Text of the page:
The coast of New South Wales (NSW), Australia got hit by a disastrous flood at the end of March 2021. Sydney received 40% of its annual rainfall in that time period, flooding numerous households and displacing large masses. Around 29,000 damage claims were put forward by different insurance companies, owing to the extent of damage this vicious flooding had caused. Such natural disaster unveils the social and economic distress mankind is indulged in.
Earth is the only planet mankind can inhabit because nature has provided it with ample blessings: freshwater, fertile soil, vegetation, appropriate climate, glaciers, desserts, and much more. Exhausting these natural supplies and littering the earth is one of the greatest threats we are posing. It is paramount to realize the extent of damage we, humankind, have done to the earth. It seems plausible to restore the earth to its original state, but we can still aim to reduce the damage we are currently doing. Earth’s deterioration is combinatorial factor damage. Thus, to pace down the damage, we need to understand and be receptive to the mankind-induced factors that are vandalizing planet Earth.
Human derived factors that are destroying Earth are as under:
One of the most destructive issues for the earth is pollution, water pollution, air pollution, or land pollution. The accelerating rate by which we are polluting this planet is an eye-opener. Pollution at such alarming rates is imperiling our survival and affects the biodiversity of various species of animals. Ocean acidification, spillage of oil at shipping ports, discharge of industrial and domestic waste into water bodies, the release of harmful gases (Sulphur dioxide, carbon monoxide, nitrogen monoxide) is all impairing the quality of life on earth. This further gives birth to infinite diseases that are waterborne or airborne such as cholera, lung and respiratory diseases, etc.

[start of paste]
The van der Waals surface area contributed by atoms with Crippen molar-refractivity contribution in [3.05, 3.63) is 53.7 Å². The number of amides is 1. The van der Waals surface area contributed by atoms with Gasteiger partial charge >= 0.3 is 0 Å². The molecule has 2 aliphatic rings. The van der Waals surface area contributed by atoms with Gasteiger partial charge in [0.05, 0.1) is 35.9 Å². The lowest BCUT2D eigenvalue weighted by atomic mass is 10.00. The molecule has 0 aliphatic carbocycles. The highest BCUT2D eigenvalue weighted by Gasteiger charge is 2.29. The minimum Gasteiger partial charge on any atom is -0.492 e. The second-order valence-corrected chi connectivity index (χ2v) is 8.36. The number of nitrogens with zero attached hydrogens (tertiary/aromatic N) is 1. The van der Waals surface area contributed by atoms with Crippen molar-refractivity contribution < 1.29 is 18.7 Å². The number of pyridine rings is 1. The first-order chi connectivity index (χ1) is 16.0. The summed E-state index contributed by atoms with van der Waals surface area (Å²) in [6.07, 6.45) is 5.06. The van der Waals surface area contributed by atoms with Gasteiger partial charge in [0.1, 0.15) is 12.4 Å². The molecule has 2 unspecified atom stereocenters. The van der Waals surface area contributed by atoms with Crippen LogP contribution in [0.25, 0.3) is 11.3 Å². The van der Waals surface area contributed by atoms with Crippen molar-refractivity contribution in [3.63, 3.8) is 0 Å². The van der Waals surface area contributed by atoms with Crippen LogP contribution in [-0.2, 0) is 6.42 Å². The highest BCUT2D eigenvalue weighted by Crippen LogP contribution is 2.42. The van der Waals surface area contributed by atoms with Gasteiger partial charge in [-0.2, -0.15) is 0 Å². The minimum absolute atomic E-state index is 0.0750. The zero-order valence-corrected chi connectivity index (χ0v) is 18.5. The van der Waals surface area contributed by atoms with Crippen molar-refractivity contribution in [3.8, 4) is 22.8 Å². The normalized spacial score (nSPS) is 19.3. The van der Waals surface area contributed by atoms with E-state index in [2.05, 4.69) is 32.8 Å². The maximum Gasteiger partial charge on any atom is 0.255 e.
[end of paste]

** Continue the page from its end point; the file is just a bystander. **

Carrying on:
One of the recent episodes of pollution has bought long-term damages with it. 20,000 tons of diesel leakage in a river in Russia after a storage tank collapsed is one of the biggest man-induced damage done in 2020. The oil flowed into the Ambarnaya River covering a 7.5-mile area. The oil also contaminated the Daldykan River. According to the former deputy chief of Russian environmental watchdog Rosprirodnadzor, Oleg Mitvol, the entire cleanup process will cost $1.5 billion and a span of around 10 years. This spillage is a potent threat to marine life.
Another major concern for humanity is deforestation. With the increased demand for clear land for different activities, forests are being cleared faster. Lack of forest cover is one of the root causes for other issues such as loss of soil fertility, fluctuations in the water cycle, and habitat destruction, to name a few. Forest fires further add to the unproductivity of land. Destruction of natural landscapes and ecosystems is another outcome of human activities such as mining, fishing, etc. The land that provides us with food and a cover is collapsing in the blink of an eye.
The deforestation rate in Pakistan is accelerating between 0.2% to 0.5 % per annum, the highest worldwide contributing to a 4% to 6% decline in its wood biomass per annum. Assessing a research report, Justice Jawad Hasan (Pakistan) observed that the natural forest cover had declined from 3.59 million hectares to 3.32m hectares at an average rate of 27,000 hectares annually. This deterioration will exploit nature to alarming levels.